Émigré Memorial German Internship Program
March

www.cdsintl.org/fellowshipsabroad/emgip.php

The Émigré Memorial German Internship Program–German State Parliaments (EMGIP) is a fellowship program that provides U.S. and Canadian students with internships at a German state parliament (Landtag). Internships afford students an excellent opportunity to gain government work experience, improve their advanced German language skills, and learn about German culture firsthand. EMGIP is ideal for students planning on pursuing careers at a regional level of government in the U.S. or Canada, or who have an interest in a specific policy issue such as the environment, education and / or healthcare.

EMGIP runs three times a year—fall, spring, and early summer—for one to three months, depending on elections, holiday schedules and state offices’ preferences. While participants have some flexibility as to when they would like to do their internship, late summer and the winter holiday season are not feasible.

CDS places participants in internships customized to their field of interest. Tasks for interns are as diverse as the placements and the participants. Some state offices expect interns to work independently, while others prefer to supervise their work closely. Though it will be the participant’s responsibility to negotiate their direct, everyday work conditions, CDS will try to assist whenever possible. The participant’s Lebenslauf will be sent to several placement possibilities at various Landtage. Some may choose to contact the participant directly to conduct an interview, most likely in German, before offering that individual an internship position. Participants should always keep CDS informed of all communication! We expect participants to be open-minded and consider every offer carefully, as they are competing with hundreds of native Germans for these prestigious internship opportunities. Besides gaining professional experience and learning about the government from inside out, the participants will also experience German culture, and dramatically improve their language skills.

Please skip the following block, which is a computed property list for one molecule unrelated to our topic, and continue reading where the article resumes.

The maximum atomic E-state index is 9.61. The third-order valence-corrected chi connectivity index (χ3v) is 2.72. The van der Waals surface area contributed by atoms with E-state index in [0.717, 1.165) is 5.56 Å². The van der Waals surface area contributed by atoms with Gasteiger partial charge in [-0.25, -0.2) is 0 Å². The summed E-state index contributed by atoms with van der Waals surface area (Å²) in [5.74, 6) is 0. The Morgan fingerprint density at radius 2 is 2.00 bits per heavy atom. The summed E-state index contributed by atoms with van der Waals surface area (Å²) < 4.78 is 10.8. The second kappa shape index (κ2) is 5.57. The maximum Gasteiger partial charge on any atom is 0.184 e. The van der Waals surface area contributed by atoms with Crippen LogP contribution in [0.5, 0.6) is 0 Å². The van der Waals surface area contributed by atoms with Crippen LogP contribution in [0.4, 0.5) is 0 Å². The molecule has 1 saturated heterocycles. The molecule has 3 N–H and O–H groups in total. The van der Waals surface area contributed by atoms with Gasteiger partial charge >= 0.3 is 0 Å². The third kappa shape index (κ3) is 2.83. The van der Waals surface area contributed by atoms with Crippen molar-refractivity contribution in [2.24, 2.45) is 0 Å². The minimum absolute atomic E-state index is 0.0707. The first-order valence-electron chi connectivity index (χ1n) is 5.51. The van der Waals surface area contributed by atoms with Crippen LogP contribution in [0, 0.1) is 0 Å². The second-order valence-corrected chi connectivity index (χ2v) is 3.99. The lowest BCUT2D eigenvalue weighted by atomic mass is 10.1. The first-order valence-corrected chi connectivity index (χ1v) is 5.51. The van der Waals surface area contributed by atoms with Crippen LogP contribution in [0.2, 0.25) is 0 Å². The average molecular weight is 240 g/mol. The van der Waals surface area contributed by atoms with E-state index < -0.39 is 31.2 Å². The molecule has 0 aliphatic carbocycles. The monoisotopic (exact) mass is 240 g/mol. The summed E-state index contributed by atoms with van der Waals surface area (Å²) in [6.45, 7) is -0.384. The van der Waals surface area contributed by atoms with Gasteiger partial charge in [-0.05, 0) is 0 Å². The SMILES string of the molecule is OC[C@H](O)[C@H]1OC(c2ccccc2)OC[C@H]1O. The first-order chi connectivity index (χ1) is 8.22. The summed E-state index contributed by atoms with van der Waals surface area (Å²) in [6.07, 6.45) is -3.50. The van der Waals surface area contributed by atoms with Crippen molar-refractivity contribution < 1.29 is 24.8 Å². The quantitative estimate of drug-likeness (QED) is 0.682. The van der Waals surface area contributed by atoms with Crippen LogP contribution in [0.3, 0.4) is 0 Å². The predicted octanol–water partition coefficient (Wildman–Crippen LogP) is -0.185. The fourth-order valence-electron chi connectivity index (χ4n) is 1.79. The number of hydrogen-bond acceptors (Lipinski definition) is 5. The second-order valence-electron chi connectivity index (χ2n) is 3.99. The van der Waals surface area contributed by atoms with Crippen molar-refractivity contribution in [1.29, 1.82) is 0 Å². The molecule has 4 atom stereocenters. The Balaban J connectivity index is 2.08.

Gates Millenium Scholar
January

http://www.gmsp.org/

The Gates Millennium Scholars Program (GMS), funded by a grant from the Bill & Melinda Gates Foundation, was established in 1999 to provide outstanding, low income African American, American Indian/Alaska Native, Asian Pacific Islander American*, and Hispanic American students with an opportunity to complete an undergraduate college education in any discipline area of interest. Continuing Gates Millennium Scholars may request funding for a graduate degree program in one of the following discipline areas: computer science, education, engineering, library science, mathematics, public health or science. The goal of GMS is to promote academic excellence by providing thousands of outstanding students, who have significant financial need, the opportunity to reach their full potential.

diversity, minority
George J. Mitchell Scholarship
October

http://www.us-irelandalliance.org/content/3/en/George%20Mitchell%20Scholarship%20Program%20|%20US-Ireland%20Alliance.html